Continuing a series of posts handicapping the 2010 elections one year out—made some general observations here, did some House handicapping here—I’ll turn next to governors races, the vast majority of which are held in midterm cycles. The added significance of the 2010 midterm is that the winners in most states will have a role in the drawing of state legislative and/or US House districts for the coming decade. For all of the focus on Congress, there’s a lot on the line in the battle for statehouses.
Again, I’ll start with the Cook Political Report’s Jennifer Duffy, who covers gubernatorial races and US Senate races and was on hand to talk about both during CPR’s recent political briefing. “I think being governor right now is the worst job in American politics,” said Duffy, for openers, citing budget deficits, layoffs, and furloughs governors and state legislatures are having to make in the face of declining revenues. Duffy said the environment in state capitals is so bad it is probably no coincidence that retreads are surfacing, including four former governors–Jerry Brown in California, Roy Barnes in Georgia, Terry Branstad in Iowa, John Kitzhaber in Oregon, and possibly a fifth, Maryland’s Bob Ehrlich–running for their old seats. (I discussed the possibility of an Ehrlich candidacy in my Baltimore Sun column last week.)
Duffy pointed out that 20 of the 37 races slated for next year are open-seat contests–10 for each party–and Duffy thinks there could be more. Her final, general observation was that, looking at the current partisan control of statehouses, “you realize how many seats each party had that didn’t really belong to them” from the standpoint of partisan expecations and presidential behavior of those states. “There’s going to be a lot of [party] trading” in 2010, she predicts. Overall, in terms of net gains, she hinted that Republicans could have the edge, saying that about four out of every five times she has made a rating adjustment it has been to move a seat from a more probable Democratic position to a less probable one (e.g., from leaning Democratic to toss-up, or from toss-up Republican to Republican leaning).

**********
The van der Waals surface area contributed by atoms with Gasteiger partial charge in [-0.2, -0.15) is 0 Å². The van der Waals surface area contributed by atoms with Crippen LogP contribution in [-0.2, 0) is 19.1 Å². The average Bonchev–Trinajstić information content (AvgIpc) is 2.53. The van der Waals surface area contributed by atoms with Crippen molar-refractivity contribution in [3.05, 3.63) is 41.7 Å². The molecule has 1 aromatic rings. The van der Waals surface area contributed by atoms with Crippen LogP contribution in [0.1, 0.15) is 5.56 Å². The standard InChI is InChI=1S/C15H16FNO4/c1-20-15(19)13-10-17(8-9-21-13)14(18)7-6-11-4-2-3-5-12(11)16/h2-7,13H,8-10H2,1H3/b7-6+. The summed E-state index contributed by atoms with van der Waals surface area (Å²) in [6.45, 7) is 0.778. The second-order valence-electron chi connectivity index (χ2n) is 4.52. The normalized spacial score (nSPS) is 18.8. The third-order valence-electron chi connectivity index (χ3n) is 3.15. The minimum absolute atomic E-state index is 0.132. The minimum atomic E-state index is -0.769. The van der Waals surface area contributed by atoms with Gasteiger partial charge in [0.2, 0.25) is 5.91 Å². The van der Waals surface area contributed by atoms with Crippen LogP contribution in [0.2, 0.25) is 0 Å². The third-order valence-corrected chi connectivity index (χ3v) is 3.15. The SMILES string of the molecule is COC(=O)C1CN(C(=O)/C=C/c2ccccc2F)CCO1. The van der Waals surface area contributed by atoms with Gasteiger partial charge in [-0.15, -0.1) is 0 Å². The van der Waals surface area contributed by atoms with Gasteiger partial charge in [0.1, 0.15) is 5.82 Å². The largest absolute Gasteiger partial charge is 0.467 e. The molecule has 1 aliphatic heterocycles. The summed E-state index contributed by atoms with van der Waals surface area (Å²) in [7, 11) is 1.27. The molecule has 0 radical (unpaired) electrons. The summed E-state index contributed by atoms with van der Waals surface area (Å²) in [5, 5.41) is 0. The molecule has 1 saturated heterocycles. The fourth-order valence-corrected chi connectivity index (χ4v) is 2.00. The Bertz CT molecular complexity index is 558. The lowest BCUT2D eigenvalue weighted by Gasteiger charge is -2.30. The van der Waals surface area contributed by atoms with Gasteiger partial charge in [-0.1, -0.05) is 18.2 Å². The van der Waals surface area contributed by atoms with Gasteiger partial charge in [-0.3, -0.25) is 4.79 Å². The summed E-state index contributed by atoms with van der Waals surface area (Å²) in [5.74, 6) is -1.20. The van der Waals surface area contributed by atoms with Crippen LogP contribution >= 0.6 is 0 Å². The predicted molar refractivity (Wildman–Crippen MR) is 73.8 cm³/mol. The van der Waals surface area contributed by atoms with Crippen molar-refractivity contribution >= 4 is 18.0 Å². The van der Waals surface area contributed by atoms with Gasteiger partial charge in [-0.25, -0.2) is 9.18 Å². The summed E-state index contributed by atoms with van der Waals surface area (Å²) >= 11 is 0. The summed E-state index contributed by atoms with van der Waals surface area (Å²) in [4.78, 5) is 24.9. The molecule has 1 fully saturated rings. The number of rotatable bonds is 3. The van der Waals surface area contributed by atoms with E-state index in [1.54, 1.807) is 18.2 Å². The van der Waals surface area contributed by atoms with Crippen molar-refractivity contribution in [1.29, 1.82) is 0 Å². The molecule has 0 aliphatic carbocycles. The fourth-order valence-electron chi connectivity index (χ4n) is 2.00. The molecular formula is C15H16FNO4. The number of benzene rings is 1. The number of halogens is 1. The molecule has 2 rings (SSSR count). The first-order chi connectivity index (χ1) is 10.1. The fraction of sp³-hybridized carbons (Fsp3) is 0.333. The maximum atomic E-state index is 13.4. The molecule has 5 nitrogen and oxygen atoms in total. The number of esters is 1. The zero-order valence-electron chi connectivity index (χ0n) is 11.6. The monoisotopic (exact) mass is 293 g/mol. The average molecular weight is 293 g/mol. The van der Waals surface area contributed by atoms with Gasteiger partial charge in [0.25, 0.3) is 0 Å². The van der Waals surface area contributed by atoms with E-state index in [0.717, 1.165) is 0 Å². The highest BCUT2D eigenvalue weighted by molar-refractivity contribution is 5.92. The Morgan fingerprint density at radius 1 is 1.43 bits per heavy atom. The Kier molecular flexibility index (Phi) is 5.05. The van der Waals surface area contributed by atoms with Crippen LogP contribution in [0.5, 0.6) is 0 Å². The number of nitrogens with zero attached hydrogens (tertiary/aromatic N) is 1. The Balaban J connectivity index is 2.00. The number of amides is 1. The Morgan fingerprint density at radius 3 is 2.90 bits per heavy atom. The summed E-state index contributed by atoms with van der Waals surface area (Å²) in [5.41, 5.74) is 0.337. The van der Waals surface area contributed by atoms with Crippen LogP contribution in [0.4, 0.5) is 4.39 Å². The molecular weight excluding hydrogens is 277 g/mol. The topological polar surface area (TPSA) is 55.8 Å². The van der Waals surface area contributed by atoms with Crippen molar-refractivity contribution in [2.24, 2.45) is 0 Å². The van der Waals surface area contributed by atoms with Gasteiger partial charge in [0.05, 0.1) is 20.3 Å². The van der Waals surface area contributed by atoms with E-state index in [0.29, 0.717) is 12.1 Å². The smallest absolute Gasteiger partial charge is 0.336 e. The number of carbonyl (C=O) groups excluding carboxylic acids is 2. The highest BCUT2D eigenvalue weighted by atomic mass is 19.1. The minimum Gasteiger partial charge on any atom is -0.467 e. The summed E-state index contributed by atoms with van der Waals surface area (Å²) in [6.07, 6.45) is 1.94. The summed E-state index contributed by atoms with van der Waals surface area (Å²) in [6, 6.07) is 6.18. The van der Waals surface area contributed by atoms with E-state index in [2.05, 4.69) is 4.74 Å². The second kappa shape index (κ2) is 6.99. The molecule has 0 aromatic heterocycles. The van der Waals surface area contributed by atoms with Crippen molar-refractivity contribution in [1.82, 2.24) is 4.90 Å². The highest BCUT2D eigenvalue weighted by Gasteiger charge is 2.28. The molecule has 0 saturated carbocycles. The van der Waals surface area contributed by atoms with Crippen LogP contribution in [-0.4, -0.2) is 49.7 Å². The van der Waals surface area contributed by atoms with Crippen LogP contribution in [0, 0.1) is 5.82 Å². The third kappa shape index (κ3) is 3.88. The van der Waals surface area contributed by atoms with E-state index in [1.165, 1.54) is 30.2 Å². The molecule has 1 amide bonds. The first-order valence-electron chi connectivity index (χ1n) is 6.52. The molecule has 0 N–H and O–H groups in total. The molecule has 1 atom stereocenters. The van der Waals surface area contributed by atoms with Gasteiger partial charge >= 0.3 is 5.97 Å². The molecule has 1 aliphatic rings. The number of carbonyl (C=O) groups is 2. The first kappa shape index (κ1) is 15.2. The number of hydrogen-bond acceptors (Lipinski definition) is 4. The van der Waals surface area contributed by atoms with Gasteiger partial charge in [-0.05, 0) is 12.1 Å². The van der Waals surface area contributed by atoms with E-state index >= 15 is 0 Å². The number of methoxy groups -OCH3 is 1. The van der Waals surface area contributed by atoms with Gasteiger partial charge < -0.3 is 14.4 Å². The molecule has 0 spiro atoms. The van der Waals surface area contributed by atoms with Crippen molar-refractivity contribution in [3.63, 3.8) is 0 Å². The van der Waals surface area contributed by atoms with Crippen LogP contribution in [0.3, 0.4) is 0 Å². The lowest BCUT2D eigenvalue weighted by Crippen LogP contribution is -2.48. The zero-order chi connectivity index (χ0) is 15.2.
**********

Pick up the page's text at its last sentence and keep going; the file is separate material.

Looking at the table I created above of Duffy’s toss-up races–they are her rankings as of 12 days ago; the only part I added was last column, showing the 2006 gubernatorial results–what can we say about these races?
Well, to begin, it would appear that the Democrats have fewer seats in toss-up races. But what this chart does not show are the four state races Duffy rates as either “Republican leaning” (OK, TN, WY) or “Republican likely” (KS) which Democrats currently occupy; she has no such solid/likely/leaning Democratic forecasts of Republican-occupied seats. And it remains to be seen whether having two incumbents running in those four Democratic-held toss-ups is an advantage or disadvantage. A poll out this week has bad news for Iowa’s Chet Culver, trailing Branstad by a whopping 24 points. Ritter’s approval-disapproval ratings are about even, and an August poll showed him either tied or trailing possible GOP nominees Josh Penry and Scott McInnis.
Meanwhile, the downside for Republicans is that they have a lot of currently-held open seats for which they strong candidates and some of these are in Democratic-leaning states like California, Hawai’i, Rhode Island and Vermont. The most compelling race may be in Minnesota, however, where Tim Pawlenty won narrowly four years ago and might be distracted by presidential politics. Losing re-election would scotch any White House ambitions he has, making him a ripe target for the Democratic Governors Association. And that made me think that maybe–just maybe–Sarah Palin knew what she was doing by getting herself safely out of the way of anti-incumbent fury that may dominate the 2010 cycle.
*AZ Republican Jan Brewer is seeking re-election, though she was of course appointed to fill the seat won in 2006 by Democrat Janet Napolitano, which is why the margin in negative (for Republicans, that is).
^Douglas’ margin in Vermont, which has two-year terms, is from 2008. Because an Independent and Democrat split the non-Douglas vote, to provide a more useful result I summed their vote shares and subtracted it from Douglas’ 53 percent winning total.